Simple Interior Decoration For Living Room
7 TRICKS FOR CHOOSING WHICH IMAGES TO Printing FOR YOUR HOME
Over the past month I established an objective to print a few of my work and make use of it to enhance my home. As photography enthusiasts, we commit our time and talents to develop our skills so that in the end we can create artwork! I like to think of images as the icing on the cake. After all of the hard work, there is nothing more rewarding than experiencing your images on the net and exhibited as art!
Simple Interior Decoration For Living Room
Think About Size
Smaller artwork is much easier to come by, it's simpler to store and it's really generally cheaper - so most people have far more small products, which works great if you have a snug bedroom, or a cramped hallway. However in an expansive room with high ceilings? Not so much.
Think of the wall structure around a piece of art within the art. You want to buy to be a natural expansion of what's there. In case the art's too small, it will be overwhelmed by the emptiness and go away - and it will give off a timid and helpless vibe. Whether it's too big, it'll feel like a huge wearing too-small jeans - also wii look.
For large spots, there are several alternatives: the foremost is simply looking for bigger works of art. The second reason is to choose something that isn't a framed image (more about that below). And the 3rd is to use several works of art in combination with each other, to make a larger piece.
With high ceilings and large wall surfaces, a small piece of artwork above the foundation simply won't do.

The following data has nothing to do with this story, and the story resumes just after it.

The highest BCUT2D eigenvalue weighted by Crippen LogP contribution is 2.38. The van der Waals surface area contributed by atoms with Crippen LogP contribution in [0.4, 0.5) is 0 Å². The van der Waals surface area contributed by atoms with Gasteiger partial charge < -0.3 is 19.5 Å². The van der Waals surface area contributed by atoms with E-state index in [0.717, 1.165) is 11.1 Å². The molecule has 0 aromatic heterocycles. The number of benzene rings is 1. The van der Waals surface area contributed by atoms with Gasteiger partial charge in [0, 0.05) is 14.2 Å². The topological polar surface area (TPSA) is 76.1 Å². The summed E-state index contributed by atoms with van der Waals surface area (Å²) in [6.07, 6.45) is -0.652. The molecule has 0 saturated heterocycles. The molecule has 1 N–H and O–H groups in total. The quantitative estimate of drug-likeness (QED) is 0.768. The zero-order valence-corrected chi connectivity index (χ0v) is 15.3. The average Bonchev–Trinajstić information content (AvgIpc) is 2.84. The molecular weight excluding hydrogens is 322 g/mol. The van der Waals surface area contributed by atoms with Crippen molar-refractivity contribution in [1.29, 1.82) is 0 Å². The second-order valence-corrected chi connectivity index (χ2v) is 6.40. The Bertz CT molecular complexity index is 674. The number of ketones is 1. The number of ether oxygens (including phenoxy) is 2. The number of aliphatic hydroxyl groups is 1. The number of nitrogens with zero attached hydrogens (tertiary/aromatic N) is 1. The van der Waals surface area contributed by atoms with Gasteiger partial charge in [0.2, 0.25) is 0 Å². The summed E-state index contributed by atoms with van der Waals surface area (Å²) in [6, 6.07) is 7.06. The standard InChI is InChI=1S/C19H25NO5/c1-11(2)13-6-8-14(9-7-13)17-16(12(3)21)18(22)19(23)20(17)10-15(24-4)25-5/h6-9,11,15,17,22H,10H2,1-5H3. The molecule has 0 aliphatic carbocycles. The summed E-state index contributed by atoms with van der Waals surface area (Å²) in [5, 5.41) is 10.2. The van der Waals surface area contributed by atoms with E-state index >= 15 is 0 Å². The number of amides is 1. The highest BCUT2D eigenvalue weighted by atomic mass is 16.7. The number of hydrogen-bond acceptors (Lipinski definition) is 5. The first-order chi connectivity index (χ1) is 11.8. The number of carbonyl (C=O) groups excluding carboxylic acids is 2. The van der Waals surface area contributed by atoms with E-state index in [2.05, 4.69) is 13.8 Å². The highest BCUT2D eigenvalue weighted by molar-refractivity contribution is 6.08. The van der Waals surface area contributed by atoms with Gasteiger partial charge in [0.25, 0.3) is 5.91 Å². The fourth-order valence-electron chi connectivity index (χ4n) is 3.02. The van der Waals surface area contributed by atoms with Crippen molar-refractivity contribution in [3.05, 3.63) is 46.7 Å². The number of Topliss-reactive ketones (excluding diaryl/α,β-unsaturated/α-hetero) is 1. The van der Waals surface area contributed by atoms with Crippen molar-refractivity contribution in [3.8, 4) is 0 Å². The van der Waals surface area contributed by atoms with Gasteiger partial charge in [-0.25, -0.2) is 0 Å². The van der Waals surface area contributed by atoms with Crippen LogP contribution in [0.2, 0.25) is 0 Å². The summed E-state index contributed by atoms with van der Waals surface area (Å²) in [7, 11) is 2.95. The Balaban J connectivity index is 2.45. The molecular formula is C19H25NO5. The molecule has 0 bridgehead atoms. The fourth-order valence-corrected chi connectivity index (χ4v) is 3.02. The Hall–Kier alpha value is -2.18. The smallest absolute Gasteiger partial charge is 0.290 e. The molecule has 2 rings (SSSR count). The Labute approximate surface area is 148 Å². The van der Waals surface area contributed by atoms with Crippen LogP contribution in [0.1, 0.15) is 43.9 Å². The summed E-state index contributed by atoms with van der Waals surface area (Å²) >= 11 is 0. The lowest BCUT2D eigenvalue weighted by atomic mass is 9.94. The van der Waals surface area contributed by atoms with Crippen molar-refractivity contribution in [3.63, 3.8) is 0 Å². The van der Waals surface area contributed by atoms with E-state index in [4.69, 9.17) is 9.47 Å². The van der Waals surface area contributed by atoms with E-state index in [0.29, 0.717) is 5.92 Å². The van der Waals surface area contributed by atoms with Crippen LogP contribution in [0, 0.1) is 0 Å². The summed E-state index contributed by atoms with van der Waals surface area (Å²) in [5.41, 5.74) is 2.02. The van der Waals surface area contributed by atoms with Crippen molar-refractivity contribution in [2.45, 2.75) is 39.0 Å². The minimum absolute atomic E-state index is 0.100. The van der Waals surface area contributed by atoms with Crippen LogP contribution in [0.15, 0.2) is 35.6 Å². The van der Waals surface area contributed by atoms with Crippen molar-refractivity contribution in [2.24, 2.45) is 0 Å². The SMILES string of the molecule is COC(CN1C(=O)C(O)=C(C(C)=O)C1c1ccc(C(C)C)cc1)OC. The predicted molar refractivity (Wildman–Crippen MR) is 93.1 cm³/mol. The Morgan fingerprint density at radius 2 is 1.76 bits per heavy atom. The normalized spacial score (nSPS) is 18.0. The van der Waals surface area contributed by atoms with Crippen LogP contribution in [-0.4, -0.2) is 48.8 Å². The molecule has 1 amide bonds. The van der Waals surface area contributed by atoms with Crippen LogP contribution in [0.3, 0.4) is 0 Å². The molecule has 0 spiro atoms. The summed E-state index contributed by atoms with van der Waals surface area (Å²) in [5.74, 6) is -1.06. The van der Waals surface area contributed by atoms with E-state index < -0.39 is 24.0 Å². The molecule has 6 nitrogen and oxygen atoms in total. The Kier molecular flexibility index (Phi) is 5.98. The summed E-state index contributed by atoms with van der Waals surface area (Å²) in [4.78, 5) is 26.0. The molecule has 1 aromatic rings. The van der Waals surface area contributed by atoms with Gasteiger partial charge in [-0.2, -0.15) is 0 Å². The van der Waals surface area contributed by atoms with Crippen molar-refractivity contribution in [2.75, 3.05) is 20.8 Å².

For example, in my home, the bedroom (pictured above) has vaulted ceilings that reach 17 foot in height. A little dinky framed thing above the foundation simply wasn't heading to lower it. I needed something bigger.
Choose a Kind of Fine art That Works
Art work isn't just a framed print or poster. There are quite additional decorative choices you can make. For instance, buying a wall-mounted shelf and placing figurines or vases on it can be considered a great way to decorate a more substantial space using collectibles that you already have. Or, getting aggregate decor to take up a larger space could work well, such as this Umbra Wallflower arranged - check out their site for more options.
Other selections include mounting decorative plates in a row, putting up a large reflection or using decals - that are surprisingly hip and often look good. Have a look at WallPops!, for a few ideas.
When deciding what you would like to put on a wall, it's okay to believe outside the pack. A large framed picture is often the least interesting (and often priciest) choice. (Though, for my bedroom example, I decided to go with three 16"x20" framed images - pretty orthodox.)
When by using a assortment of different colored and textured casings, choose dark and white images to keep them from looking cluttered. Black color & white images can also give the display a far more unified look. I had developed my friend Kristen from Studio room7 Interior Design help me choose decorative frames & fine art for a tiny gallery wall in my entry.